Lives revealed: Historic photographs tell the tale of Sag Harbor’s Eastville residents
by Annette Hinkle, Shelter Island Reporter, 2016
Back in the 1970s, Sag Harbor’s Greg Therriault was refinishing the floor of a small house he owned on Hampton Road called “The Ivy Cottage” when he discovered a series of small, metal rectangular objects nailed to the floorboards.
When he pulled up one of those objects, he saw an image on the other side and realized they were tintypes — photographs from the late 19th and early 20th centuries of people who once populated Eastville, the historically African-American neighborhood where he lived. READ MORE
Eastville Community Historical Society's ‘Sculpted Images’
by Jennifer Landes, East Hampton Star, 2015
The Eastville Community Historical Society has put together a show pairing David Cosgrove’s carvings and drawings taken from historical headstones at South Fork cemeteries with photographs of New York City building decorations by Robert King. The resulting show is full of revelatory delights and well-crafted images and forms. READ MORE
Photo: Jennifer Landes
Eastville Cemetery Historical Marker Dedicated
by Stephen J.Kotz, Sag Harbor Express, 2015
Members of the Eastville Community Historical Society gathered at the old St. David A.M.E. Zion Church Cemetery on Eastville Avenue in Sag Harbor Saturday morning to unveil a new historic marker.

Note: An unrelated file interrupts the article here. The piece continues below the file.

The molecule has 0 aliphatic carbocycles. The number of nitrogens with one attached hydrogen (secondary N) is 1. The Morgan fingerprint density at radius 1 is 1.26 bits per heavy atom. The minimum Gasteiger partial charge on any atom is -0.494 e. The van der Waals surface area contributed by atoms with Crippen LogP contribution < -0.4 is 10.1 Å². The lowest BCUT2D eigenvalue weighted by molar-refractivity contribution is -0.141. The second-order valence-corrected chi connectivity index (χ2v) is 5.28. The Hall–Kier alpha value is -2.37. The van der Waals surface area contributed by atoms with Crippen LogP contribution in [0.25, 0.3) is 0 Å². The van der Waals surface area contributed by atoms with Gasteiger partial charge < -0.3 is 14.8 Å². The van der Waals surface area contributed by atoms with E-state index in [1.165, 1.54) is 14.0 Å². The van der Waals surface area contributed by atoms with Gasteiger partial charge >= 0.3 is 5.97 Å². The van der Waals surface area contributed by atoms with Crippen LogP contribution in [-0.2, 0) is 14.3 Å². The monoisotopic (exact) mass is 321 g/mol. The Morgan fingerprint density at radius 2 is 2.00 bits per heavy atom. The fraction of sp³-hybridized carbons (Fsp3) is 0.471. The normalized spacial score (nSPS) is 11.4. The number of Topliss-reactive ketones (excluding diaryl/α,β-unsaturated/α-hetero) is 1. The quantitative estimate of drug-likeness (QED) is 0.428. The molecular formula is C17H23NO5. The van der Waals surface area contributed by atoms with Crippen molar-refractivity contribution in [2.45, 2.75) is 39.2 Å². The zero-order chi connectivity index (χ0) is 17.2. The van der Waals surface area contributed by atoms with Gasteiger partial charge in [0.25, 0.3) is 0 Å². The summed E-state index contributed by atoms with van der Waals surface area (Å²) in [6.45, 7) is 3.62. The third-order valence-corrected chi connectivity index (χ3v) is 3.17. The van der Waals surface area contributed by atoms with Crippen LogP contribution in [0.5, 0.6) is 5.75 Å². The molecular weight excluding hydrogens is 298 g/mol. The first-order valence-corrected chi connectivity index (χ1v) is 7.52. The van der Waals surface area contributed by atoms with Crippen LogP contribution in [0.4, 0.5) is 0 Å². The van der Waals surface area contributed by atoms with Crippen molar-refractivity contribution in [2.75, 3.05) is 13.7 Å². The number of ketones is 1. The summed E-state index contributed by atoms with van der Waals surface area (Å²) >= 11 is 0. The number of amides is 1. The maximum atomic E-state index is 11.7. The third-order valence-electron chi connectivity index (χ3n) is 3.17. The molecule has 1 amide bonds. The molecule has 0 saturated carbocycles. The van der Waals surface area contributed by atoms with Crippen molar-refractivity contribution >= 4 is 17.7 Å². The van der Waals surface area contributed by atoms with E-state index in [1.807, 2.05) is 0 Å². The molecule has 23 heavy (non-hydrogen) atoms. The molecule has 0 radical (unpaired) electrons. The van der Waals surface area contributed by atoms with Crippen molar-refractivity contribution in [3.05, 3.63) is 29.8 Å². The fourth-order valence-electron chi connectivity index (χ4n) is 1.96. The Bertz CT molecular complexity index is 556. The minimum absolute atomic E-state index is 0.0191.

Obtained with a $1,095 grant from the William G. Pomeroy Foundation, the marker notes the cemetery, which was established in 1857, was the final resting place of early settlers of African-American, Native Americans and those of European ancestry.
“Under the continued stewardship of the Eastville Community Historical Society, we are here to commemorate the final resting place of many of the early residents of Eastville,” said Michael Butler, the chairman of the society’s cemetery preservation committee. READ MORE
Historical Society Sets Out To Uncover Sag Harbor's Involvement With The Underground Railroad
by Alyssa Melillo, Southampton Press, 2014
It was 1993 when JoAnn Bradley first moved into her 19th-century summer home on Liberty Street in Sag Harbor. One day, the Brooklyn Heights resident was carrying a computer that she intended to store in a closet underneath the staircase. But because the machine was heavy—or perhaps due to simple fate—Ms. Bradley dropped it.And the floorboards moved. READ MORE
Kathleen Turner, left, and Joanne Carter of ECHS perusing a book on the Underground Railroad. Photo courtesy of Southampton Press
Historic Cemetery Celebrates a Summer of Outreach and Education
Archaeological Institute of America, 2013
It’s been a busy few months for the St. David AME Zion Cemetery in Sag Harbor, NY as the site’s caretakers, the Eastville Community Historical Society (ECHS), hosted a number of events to connect the local community with the rich history of this local gem. Here’s a look at some of their efforts to promote the site preservation of this rare cemetery:
Eastville in Soul of America
Eastville Heritage House
DESCRIPTION: Formerly the Sears Roebuck Mail Order House, this 1-story home was purchased through a catalog in 1925 by Lippman Johnson, an African American worker, and his wife Rose, and their descendants lived in the home until the mid-1980's; later falling into disrepair, it was obtained by the Village of Sag Harbor in 1996 for use by the Eastville Community Historical Society. SEE WEBSITE